I am that: By Brynn Scally
I did something that scared me this week. While I was struggling to sleep one night before teaching I decided I needed to tell my class I was on medication. I suddenly felt like I needed to make sure that my students understood that, although I get in front of them and lead them through ways to become settled in their being, this is something that I need chemical help with. The interesting thing about this is that I don’t believe my students cared at all. What I found after class was that I needed to say it for myself. Teaching yoga for me has been my greatest life teacher. I have come to realize that when I get up to speak to my students I am actually speaking to myself. Although I think it is fair to say that today's modern yoga classes don’t assume that the teacher has, in any way, figured life out, and many yoga students today are doing the practice for exercise alone, it is important to still bring home the notion that we are all learning together. For the safety of the students who come into our yoga room I must be utterly real and grounded in who I am, for my own mental health and the health of the people I teach.
At a particularly desperate time of my life 16 years ago I sat in my doctors office and sobbed that I felt like I was drowning. At that time I was struggling with the aloneness of being a new mom and a husband who was mostly away with work. The medication the doctor prescribed me that day helped pull me out of my darkness enough to take steps forward into self discovery and self healing. It helped me get clear enough to face past trauma. One of the positive steps I took was yoga. Although the medication is what pulled the blanket off of me, yoga is what changed the trajectory of my life. With that said, even with the yoga and the full scope of what it has blossomed in me, I must be honest with the fact that I have a very real mental health diagnoses that must require constant awareness, through yoga but more than just yoga alone. Yoga has taught me to move with the constant waves of emotion and not fight against them. It has helped me see and hear myself in all my complexity. This deeper learning and deeper listening has helped me understand the hard work it takes each day to care for my mental health. As a wellness practitioner I feel it would be dangerous for me to ever create an environment where it appears I have all the answers. Yoga teaches us that each human need is different as every human experience is different. Hopefully I can help students learn to tune in a little more clearly. To tone down the static and noise from the outside and practice a deeper listening in order to find their own healing path, which may or may not be yoga alone.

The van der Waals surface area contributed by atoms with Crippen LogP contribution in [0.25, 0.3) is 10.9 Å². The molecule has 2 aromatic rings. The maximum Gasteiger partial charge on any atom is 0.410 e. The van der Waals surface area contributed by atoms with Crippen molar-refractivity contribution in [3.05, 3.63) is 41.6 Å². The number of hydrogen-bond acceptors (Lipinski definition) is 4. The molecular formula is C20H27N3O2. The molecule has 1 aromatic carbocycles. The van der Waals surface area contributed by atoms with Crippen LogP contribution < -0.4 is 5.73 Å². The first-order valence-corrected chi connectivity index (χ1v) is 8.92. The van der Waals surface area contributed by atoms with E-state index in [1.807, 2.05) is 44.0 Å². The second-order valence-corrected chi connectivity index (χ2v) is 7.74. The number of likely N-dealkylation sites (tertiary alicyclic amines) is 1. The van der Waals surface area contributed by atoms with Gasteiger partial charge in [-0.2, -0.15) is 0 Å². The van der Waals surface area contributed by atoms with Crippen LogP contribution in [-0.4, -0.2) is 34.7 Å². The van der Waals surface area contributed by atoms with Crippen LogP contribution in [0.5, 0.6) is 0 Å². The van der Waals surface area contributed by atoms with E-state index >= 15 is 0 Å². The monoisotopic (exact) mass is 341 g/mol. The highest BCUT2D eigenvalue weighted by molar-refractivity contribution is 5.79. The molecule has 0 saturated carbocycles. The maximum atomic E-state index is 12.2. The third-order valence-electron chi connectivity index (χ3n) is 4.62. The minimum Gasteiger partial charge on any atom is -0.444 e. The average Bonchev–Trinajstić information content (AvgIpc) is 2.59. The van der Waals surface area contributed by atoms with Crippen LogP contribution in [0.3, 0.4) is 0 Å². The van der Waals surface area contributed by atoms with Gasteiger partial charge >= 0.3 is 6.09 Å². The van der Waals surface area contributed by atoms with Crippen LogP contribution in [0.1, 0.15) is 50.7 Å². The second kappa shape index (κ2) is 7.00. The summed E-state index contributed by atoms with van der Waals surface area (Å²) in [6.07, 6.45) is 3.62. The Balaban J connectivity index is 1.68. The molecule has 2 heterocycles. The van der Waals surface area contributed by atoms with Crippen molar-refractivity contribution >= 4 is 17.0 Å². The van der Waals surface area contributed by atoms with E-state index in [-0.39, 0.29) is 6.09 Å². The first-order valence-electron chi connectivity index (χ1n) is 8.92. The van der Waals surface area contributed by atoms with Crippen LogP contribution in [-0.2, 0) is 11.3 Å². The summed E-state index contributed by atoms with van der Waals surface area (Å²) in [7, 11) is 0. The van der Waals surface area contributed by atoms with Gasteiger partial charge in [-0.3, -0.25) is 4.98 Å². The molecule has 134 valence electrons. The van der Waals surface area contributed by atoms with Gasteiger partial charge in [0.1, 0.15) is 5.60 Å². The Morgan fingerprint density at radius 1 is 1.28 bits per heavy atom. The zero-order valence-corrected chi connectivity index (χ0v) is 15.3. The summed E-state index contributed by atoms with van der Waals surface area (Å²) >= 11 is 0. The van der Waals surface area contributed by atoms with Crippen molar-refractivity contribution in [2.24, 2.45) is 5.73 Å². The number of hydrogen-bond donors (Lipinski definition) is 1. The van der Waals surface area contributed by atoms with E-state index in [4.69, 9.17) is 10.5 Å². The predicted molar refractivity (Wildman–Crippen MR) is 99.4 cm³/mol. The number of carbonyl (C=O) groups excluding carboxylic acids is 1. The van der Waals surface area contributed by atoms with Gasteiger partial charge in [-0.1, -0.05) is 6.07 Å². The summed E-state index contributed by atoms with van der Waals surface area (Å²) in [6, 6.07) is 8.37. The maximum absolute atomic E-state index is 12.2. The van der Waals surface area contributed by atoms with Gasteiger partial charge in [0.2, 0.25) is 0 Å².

Even as I write this now I feel a small spark of shame, a little bit naked just as I did when I told my class. Even just 16 years ago when I met with my doctor there was much more of a stigma about mental illness than there is now. We are more accepting of mental illness but I do wish that people in the wellness industry would be more mindful that one size of healing practice does not fit all. As a yoga teacher I would be doing a disservice to my students if I was not fully forthcoming about my own struggles, while leading them to find ways to face up to their own. Not only did I tell my students I was on medication, I also told them that there have been just as many times sitting on my yoga mat not wanting to be there, hating my body, not feeling connected, as there have been times of feeling the goodness I may seem to be tapped into. The key though is that I have learned to notice these moments and settle into them. How to breath into not feeling connected until sensation comes. Sometimes sensation is as small as my baby toe. Sometimes there is an absence of feeling, a numbness. Sometimes there is too much feeling and I mentally try to run from it. But I return to my mat as a way to listen to all of it. I know this is how I grow.
After I told my students these things at the beginning of class I felt different while teaching, I felt raw and I had a small lump in my throat, I felt in a small way like a beginner teacher again. I had taken off a bit of my mask. After class as the students went on about getting themselves together to leave the studio I realized, as I always do, that what I had done was a practice not just for them, but for myself. They weren’t shook, they didn’t expect or ever think I had my shit together, that was something I was putting on myself. My tattoo on my left arm is Sanskrit for “I am that”. Meaning I am you, you are me, we are yoga, we are all one, all the same. When I teach you I am teaching me. When I speak on my mat I am giving voice to what I need to learn. So this week I gave voice to the fact that it’s ok that I need help. I can’t escape my past but I can be gentle with myself as I guide myself through it to the future. Tuning back in again and again.